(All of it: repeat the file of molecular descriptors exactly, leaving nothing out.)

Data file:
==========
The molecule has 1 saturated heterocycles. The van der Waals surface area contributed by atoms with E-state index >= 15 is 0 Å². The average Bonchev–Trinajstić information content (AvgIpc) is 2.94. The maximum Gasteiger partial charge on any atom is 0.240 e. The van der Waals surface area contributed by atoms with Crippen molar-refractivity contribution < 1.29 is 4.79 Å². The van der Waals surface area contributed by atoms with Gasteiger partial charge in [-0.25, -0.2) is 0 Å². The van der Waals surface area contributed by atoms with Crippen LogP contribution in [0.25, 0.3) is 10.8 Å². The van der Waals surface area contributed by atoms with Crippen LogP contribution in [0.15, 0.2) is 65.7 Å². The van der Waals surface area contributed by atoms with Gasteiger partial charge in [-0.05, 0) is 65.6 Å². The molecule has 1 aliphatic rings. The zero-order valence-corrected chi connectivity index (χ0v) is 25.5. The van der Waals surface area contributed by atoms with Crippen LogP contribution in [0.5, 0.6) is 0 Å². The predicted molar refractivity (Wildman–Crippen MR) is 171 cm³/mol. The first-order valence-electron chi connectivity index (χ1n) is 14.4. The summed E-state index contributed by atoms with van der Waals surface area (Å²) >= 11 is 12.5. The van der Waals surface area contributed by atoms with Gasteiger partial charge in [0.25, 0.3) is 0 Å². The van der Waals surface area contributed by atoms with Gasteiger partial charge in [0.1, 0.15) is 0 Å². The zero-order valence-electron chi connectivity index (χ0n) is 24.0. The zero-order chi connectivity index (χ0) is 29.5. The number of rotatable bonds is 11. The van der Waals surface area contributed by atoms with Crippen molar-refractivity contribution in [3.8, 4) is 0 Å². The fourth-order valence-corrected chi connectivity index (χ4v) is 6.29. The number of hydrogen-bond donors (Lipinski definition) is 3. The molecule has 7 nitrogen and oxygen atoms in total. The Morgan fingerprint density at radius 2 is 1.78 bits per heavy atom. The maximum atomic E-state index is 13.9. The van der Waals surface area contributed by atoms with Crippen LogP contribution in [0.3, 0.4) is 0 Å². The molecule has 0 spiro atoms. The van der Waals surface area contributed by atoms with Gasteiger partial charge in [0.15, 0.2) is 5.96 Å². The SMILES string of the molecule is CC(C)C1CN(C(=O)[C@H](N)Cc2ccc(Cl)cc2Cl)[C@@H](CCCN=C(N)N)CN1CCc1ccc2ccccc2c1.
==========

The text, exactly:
The molecule has 1 saturated heterocycles. The van der Waals surface area contributed by atoms with E-state index >= 15 is 0 Å². The average Bonchev–Trinajstić information content (AvgIpc) is 2.94. The maximum Gasteiger partial charge on any atom is 0.240 e. The van der Waals surface area contributed by atoms with Crippen molar-refractivity contribution < 1.29 is 4.79 Å². The van der Waals surface area contributed by atoms with Gasteiger partial charge in [-0.25, -0.2) is 0 Å². The van der Waals surface area contributed by atoms with Crippen LogP contribution in [0.25, 0.3) is 10.8 Å². The van der Waals surface area contributed by atoms with Crippen LogP contribution in [0.15, 0.2) is 65.7 Å². The van der Waals surface area contributed by atoms with Gasteiger partial charge in [-0.05, 0) is 65.6 Å². The molecule has 1 aliphatic rings. The zero-order valence-corrected chi connectivity index (χ0v) is 25.5. The van der Waals surface area contributed by atoms with Crippen LogP contribution in [0.5, 0.6) is 0 Å². The predicted molar refractivity (Wildman–Crippen MR) is 171 cm³/mol. The first-order valence-electron chi connectivity index (χ1n) is 14.4. The summed E-state index contributed by atoms with van der Waals surface area (Å²) >= 11 is 12.5. The van der Waals surface area contributed by atoms with Gasteiger partial charge in [0.25, 0.3) is 0 Å². The van der Waals surface area contributed by atoms with Gasteiger partial charge in [0.1, 0.15) is 0 Å². The zero-order valence-electron chi connectivity index (χ0n) is 24.0. The zero-order chi connectivity index (χ0) is 29.5. The number of rotatable bonds is 11. The van der Waals surface area contributed by atoms with Crippen molar-refractivity contribution in [3.8, 4) is 0 Å². The fourth-order valence-corrected chi connectivity index (χ4v) is 6.29. The number of hydrogen-bond donors (Lipinski definition) is 3. The molecule has 7 nitrogen and oxygen atoms in total. The Morgan fingerprint density at radius 2 is 1.78 bits per heavy atom. The maximum atomic E-state index is 13.9. The van der Waals surface area contributed by atoms with Crippen LogP contribution in [0.3, 0.4) is 0 Å². The molecule has 0 spiro atoms. The van der Waals surface area contributed by atoms with Gasteiger partial charge in [0.15, 0.2) is 5.96 Å². The SMILES string of the molecule is CC(C)C1CN(C(=O)[C@H](N)Cc2ccc(Cl)cc2Cl)[C@@H](CCCN=C(N)N)CN1CCc1ccc2ccccc2c1.